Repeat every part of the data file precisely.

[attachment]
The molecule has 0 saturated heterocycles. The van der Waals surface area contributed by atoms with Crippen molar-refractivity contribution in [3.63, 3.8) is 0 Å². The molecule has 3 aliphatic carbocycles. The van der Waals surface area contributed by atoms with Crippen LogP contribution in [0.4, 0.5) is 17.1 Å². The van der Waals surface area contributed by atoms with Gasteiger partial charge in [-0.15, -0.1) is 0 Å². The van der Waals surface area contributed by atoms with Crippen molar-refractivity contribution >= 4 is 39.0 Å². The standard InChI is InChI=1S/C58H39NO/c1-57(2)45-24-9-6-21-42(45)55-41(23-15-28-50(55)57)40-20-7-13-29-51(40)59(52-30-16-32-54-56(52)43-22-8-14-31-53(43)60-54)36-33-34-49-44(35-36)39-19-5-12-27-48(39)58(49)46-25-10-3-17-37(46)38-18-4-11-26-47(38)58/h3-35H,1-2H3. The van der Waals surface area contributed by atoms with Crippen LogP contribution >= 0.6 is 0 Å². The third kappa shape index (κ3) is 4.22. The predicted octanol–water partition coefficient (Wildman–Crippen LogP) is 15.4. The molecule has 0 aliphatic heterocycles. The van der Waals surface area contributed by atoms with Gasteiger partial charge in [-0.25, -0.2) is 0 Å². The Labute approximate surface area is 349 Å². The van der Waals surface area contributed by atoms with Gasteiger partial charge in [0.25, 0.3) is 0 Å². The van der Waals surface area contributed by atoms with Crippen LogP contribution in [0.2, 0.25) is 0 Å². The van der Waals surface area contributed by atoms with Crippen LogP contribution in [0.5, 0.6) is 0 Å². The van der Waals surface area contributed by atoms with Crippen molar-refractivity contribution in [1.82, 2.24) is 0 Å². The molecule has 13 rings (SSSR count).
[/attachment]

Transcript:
The molecule has 0 saturated heterocycles. The van der Waals surface area contributed by atoms with Crippen molar-refractivity contribution in [3.63, 3.8) is 0 Å². The molecule has 3 aliphatic carbocycles. The van der Waals surface area contributed by atoms with Crippen LogP contribution in [0.4, 0.5) is 17.1 Å². The van der Waals surface area contributed by atoms with Gasteiger partial charge in [-0.15, -0.1) is 0 Å². The van der Waals surface area contributed by atoms with Crippen molar-refractivity contribution >= 4 is 39.0 Å². The standard InChI is InChI=1S/C58H39NO/c1-57(2)45-24-9-6-21-42(45)55-41(23-15-28-50(55)57)40-20-7-13-29-51(40)59(52-30-16-32-54-56(52)43-22-8-14-31-53(43)60-54)36-33-34-49-44(35-36)39-19-5-12-27-48(39)58(49)46-25-10-3-17-37(46)38-18-4-11-26-47(38)58/h3-35H,1-2H3. The van der Waals surface area contributed by atoms with Crippen LogP contribution >= 0.6 is 0 Å². The third kappa shape index (κ3) is 4.22. The predicted octanol–water partition coefficient (Wildman–Crippen LogP) is 15.4. The molecule has 0 aliphatic heterocycles. The van der Waals surface area contributed by atoms with Gasteiger partial charge in [-0.25, -0.2) is 0 Å². The Labute approximate surface area is 349 Å². The van der Waals surface area contributed by atoms with Gasteiger partial charge in [0.25, 0.3) is 0 Å². The van der Waals surface area contributed by atoms with Crippen LogP contribution in [0.2, 0.25) is 0 Å². The van der Waals surface area contributed by atoms with Crippen LogP contribution in [0.5, 0.6) is 0 Å². The van der Waals surface area contributed by atoms with Crippen molar-refractivity contribution in [1.82, 2.24) is 0 Å². The molecule has 13 rings (SSSR count).